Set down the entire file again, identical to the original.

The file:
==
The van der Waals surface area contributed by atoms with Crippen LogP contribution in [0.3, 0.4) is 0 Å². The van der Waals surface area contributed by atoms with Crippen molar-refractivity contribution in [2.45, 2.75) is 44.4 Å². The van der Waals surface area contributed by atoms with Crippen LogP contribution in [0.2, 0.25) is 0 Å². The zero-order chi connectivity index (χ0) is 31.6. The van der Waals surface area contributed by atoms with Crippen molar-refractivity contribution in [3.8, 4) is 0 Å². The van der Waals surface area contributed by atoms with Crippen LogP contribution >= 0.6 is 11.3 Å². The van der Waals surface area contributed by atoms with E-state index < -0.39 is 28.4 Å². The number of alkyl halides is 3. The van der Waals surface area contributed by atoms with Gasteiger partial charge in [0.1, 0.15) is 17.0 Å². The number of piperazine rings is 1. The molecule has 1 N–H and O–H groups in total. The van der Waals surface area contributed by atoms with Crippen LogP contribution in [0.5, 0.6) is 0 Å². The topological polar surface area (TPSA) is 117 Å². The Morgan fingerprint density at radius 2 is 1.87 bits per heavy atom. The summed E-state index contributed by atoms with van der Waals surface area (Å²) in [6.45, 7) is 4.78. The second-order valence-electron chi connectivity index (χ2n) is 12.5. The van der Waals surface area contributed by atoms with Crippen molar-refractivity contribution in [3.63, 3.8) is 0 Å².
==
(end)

The van der Waals surface area contributed by atoms with Crippen LogP contribution in [0.3, 0.4) is 0 Å². The van der Waals surface area contributed by atoms with Crippen molar-refractivity contribution in [2.45, 2.75) is 44.4 Å². The van der Waals surface area contributed by atoms with Crippen LogP contribution in [0.2, 0.25) is 0 Å². The zero-order chi connectivity index (χ0) is 31.6. The van der Waals surface area contributed by atoms with Crippen molar-refractivity contribution in [3.8, 4) is 0 Å². The van der Waals surface area contributed by atoms with Crippen LogP contribution >= 0.6 is 11.3 Å². The van der Waals surface area contributed by atoms with E-state index < -0.39 is 28.4 Å². The number of alkyl halides is 3. The van der Waals surface area contributed by atoms with Gasteiger partial charge in [0.1, 0.15) is 17.0 Å². The number of piperazine rings is 1. The molecule has 1 N–H and O–H groups in total. The van der Waals surface area contributed by atoms with Crippen LogP contribution in [0.5, 0.6) is 0 Å². The topological polar surface area (TPSA) is 117 Å². The Morgan fingerprint density at radius 2 is 1.87 bits per heavy atom. The summed E-state index contributed by atoms with van der Waals surface area (Å²) in [6.45, 7) is 4.78. The second-order valence-electron chi connectivity index (χ2n) is 12.5. The van der Waals surface area contributed by atoms with Crippen molar-refractivity contribution in [3.63, 3.8) is 0 Å².